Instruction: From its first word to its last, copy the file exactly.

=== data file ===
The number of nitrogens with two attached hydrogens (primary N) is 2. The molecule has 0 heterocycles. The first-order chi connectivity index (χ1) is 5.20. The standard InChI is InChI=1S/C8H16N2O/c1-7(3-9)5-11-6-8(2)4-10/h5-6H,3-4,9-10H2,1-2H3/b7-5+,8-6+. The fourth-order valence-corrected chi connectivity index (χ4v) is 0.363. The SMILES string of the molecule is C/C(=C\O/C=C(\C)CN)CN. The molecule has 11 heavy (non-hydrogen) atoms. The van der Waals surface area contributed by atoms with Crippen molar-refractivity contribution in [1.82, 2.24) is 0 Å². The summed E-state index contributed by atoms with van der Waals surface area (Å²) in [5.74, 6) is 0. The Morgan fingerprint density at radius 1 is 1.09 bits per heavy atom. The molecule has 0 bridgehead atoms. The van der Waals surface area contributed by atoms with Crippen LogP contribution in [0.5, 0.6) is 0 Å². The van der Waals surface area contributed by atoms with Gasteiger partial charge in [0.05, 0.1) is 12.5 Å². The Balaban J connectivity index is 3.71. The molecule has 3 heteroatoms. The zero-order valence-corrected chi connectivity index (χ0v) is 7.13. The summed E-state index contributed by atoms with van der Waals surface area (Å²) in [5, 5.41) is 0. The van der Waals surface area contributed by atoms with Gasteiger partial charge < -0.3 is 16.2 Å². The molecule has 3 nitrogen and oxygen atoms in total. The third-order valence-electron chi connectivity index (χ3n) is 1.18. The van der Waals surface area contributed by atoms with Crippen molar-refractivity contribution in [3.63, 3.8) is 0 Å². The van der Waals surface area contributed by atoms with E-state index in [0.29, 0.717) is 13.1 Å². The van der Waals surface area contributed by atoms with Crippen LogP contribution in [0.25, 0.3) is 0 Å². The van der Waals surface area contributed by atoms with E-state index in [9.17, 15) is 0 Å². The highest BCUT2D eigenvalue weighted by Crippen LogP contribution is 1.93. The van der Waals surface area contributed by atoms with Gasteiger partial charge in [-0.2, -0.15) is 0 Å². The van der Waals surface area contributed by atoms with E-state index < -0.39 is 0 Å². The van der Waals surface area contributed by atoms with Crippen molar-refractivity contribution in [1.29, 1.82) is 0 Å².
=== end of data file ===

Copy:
The number of nitrogens with two attached hydrogens (primary N) is 2. The molecule has 0 heterocycles. The first-order chi connectivity index (χ1) is 5.20. The standard InChI is InChI=1S/C8H16N2O/c1-7(3-9)5-11-6-8(2)4-10/h5-6H,3-4,9-10H2,1-2H3/b7-5+,8-6+. The fourth-order valence-corrected chi connectivity index (χ4v) is 0.363. The SMILES string of the molecule is C/C(=C\O/C=C(\C)CN)CN. The molecule has 11 heavy (non-hydrogen) atoms. The van der Waals surface area contributed by atoms with Crippen molar-refractivity contribution in [1.82, 2.24) is 0 Å². The summed E-state index contributed by atoms with van der Waals surface area (Å²) in [5.74, 6) is 0. The Morgan fingerprint density at radius 1 is 1.09 bits per heavy atom. The molecule has 0 bridgehead atoms. The van der Waals surface area contributed by atoms with Crippen LogP contribution in [0.5, 0.6) is 0 Å². The van der Waals surface area contributed by atoms with Gasteiger partial charge in [0.05, 0.1) is 12.5 Å². The Balaban J connectivity index is 3.71. The molecule has 3 heteroatoms. The zero-order valence-corrected chi connectivity index (χ0v) is 7.13. The summed E-state index contributed by atoms with van der Waals surface area (Å²) in [5, 5.41) is 0. The van der Waals surface area contributed by atoms with Gasteiger partial charge < -0.3 is 16.2 Å². The molecule has 3 nitrogen and oxygen atoms in total. The third-order valence-electron chi connectivity index (χ3n) is 1.18. The van der Waals surface area contributed by atoms with Crippen molar-refractivity contribution in [3.63, 3.8) is 0 Å². The van der Waals surface area contributed by atoms with E-state index in [0.29, 0.717) is 13.1 Å². The van der Waals surface area contributed by atoms with Crippen LogP contribution in [0.25, 0.3) is 0 Å². The van der Waals surface area contributed by atoms with E-state index in [9.17, 15) is 0 Å². The highest BCUT2D eigenvalue weighted by Crippen LogP contribution is 1.93. The van der Waals surface area contributed by atoms with Gasteiger partial charge in [-0.2, -0.15) is 0 Å². The van der Waals surface area contributed by atoms with E-state index < -0.39 is 0 Å². The van der Waals surface area contributed by atoms with Crippen molar-refractivity contribution in [1.29, 1.82) is 0 Å².